Here is a quick tutorial to demonstrate how to create a new Quartus II HDL project, compile it, then download it to your device.
Before we start there are a couple of prerequisites you’ll have to take care of first if you wish to follow along.
- Obviously, you will need to get your hands on a Cyclone II. If you’ve been reading some of my other blog posts you’ll know I’m using this setup. Your results will vary with different setups.
- Download and install Quartus II FPGA design software here. The Web Edition is $free. (The main drawback is the free edition only works with Windows). Feature Comparison
- If you’ve never worked with an FPGA, or any HDL language, go start working your way through the Altera training courses. They have an entire curriculum with all the information you’ll need to know to work with the Quartus II software. Once you get about 50% through the The Quartus II Software Design Series: Foundation class (and its “prerequisite” classes), then you’ll understand pretty much everything in this post.
(As a heads up, take the Verilog course instead of the VHDL one, since that is what I’ll be using ;-))
Quick disclaimer: the following directions are based on using Quartus II 9.1sp1 software.
Okay, to start off, lets open Quartus II and create the software for our “Hello World” demo. Next, we’ll setup our hardware, and then download the configuration file.
The project we will be creating is the same shown in my previous demo. Essentially we’ll divide down our input clock, which is running at 48MHz, to something like 1Hz. We’ll connect a multimeter to the FPGA’s output and watch it toggle between High (3.3V) and Low (0V). I know it’s not the most exciting project, but sometimes you have to Shave a Yak before you can make something awesome.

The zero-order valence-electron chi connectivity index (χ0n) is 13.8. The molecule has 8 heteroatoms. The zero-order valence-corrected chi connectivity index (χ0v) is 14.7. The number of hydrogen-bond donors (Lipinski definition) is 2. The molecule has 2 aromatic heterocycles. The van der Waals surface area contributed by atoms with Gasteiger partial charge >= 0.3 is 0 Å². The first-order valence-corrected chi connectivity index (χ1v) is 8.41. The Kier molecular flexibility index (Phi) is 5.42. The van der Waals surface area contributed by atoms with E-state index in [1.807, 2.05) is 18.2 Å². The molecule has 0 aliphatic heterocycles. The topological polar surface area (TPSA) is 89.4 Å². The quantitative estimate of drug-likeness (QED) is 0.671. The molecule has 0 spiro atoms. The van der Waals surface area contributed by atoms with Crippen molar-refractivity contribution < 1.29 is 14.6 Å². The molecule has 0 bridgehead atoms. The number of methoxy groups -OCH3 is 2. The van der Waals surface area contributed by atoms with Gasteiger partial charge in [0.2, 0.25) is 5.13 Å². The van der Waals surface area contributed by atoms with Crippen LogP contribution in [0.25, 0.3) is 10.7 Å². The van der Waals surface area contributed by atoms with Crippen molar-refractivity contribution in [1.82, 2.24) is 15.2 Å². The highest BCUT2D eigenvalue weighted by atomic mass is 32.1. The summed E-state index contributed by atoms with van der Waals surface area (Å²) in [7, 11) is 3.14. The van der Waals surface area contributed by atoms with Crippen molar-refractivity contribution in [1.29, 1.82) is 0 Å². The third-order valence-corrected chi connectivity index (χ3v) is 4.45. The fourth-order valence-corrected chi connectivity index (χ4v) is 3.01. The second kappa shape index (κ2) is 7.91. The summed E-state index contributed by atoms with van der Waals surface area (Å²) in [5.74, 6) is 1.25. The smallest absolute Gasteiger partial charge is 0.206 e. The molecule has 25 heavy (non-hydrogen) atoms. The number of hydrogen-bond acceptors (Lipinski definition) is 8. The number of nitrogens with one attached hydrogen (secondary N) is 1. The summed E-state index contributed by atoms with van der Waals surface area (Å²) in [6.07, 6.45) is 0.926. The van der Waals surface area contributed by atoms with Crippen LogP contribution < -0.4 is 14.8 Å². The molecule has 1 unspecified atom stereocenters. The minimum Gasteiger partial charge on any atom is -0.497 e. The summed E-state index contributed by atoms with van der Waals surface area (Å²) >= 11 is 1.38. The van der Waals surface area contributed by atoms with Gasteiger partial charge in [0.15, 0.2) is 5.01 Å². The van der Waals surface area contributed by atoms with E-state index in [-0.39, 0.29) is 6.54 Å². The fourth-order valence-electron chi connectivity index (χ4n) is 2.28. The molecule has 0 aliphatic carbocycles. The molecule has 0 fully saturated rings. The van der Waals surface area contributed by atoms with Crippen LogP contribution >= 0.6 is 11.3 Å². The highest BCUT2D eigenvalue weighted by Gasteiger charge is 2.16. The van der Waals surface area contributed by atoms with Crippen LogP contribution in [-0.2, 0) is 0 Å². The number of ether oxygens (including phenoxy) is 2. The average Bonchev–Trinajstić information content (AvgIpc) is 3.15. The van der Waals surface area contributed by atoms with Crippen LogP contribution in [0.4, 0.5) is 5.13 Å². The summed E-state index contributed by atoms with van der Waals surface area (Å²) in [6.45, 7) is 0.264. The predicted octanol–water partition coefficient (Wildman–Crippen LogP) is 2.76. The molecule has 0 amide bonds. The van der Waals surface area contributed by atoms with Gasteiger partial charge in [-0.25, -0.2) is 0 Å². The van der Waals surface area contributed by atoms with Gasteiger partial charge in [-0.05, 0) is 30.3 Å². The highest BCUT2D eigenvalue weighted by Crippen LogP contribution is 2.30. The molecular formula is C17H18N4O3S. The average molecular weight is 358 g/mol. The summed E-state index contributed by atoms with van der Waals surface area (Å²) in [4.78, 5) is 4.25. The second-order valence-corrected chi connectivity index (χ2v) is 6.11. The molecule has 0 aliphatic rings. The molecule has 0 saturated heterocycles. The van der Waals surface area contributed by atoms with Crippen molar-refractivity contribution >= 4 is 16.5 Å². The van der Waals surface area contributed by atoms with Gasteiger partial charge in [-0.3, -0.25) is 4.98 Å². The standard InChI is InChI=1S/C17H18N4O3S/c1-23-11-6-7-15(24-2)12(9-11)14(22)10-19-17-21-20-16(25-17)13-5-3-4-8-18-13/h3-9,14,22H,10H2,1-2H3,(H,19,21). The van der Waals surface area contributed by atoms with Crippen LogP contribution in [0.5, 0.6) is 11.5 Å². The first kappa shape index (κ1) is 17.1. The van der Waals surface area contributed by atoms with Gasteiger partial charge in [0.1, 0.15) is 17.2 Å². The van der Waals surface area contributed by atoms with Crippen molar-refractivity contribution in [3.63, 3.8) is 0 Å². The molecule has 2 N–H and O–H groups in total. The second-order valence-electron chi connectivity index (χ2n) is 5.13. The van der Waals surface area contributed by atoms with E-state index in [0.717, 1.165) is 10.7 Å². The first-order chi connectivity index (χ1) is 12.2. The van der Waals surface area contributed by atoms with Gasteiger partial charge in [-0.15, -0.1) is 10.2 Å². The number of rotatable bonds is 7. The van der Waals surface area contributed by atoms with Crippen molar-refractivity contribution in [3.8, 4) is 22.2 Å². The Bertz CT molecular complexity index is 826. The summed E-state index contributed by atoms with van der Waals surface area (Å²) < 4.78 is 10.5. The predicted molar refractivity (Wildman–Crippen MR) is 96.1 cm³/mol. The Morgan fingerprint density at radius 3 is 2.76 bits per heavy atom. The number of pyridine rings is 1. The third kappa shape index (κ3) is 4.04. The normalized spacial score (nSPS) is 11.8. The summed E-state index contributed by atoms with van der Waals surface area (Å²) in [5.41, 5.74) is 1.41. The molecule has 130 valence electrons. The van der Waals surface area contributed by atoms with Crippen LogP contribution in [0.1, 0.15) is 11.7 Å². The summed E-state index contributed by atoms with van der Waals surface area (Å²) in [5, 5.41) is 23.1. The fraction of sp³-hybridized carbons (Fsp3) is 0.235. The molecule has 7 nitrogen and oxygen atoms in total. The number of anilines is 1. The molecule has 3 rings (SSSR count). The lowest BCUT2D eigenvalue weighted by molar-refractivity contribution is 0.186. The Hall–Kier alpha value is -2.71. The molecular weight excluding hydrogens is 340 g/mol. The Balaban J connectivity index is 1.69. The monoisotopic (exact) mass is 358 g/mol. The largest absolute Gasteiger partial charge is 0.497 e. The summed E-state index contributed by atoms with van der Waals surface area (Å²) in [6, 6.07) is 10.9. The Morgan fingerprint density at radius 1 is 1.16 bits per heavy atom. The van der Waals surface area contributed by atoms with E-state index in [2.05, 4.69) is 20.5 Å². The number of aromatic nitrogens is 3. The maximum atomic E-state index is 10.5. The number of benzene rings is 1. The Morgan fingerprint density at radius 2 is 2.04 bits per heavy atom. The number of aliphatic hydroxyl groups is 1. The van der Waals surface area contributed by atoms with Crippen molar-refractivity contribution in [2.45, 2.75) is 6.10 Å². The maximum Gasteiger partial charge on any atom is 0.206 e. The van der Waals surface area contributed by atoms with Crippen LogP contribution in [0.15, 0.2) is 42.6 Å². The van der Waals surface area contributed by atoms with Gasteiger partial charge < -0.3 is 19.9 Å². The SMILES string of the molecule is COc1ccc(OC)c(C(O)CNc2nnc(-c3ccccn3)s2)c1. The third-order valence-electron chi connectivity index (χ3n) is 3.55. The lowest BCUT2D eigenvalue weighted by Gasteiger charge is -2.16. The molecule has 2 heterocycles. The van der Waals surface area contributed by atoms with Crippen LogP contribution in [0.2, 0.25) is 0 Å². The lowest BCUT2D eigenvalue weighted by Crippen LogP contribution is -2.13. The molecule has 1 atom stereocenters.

1. Open Quartus II, and create a new project. (
File > New Project Wizard...)
3. Skip the Add Files [page 2 of 5] step, we’ll create our own files in a few steps.
6. Quartus requires there to be some top level file for which your entire project is derived from. I prefer to use a Schematic document as the top level, this serves as a nice block level overview of the project and its contents. Plus I feel it is a lot easier to connect the wires an buses between the blocks and I/O pins.
Now you’ll have an open document called
Block1.bdf. Were not going to play with this document quite yet, so go ahead and save it to disk. We’ll come back to it in a little while. (
File > Save As...). I recommend saving it with the same name as you chose in step 2. This will automatically select it as the top level file for your project.
If you save it with a different name, you will need to assign it as the project’s top level document by clicking the Files tab in the Project Navigator, then right-click on your Schematic file and click Set as Top-Level Entity, like so:
7. Now we need to add some meat and potato to this project, lets write some HDL to divide down the input clock (48MHz) down to something we can actually observe with our eyes (~1Hz).
Create a new Verilog file (
File > New... > Verilog HDL File), and save it as
File > Save As...)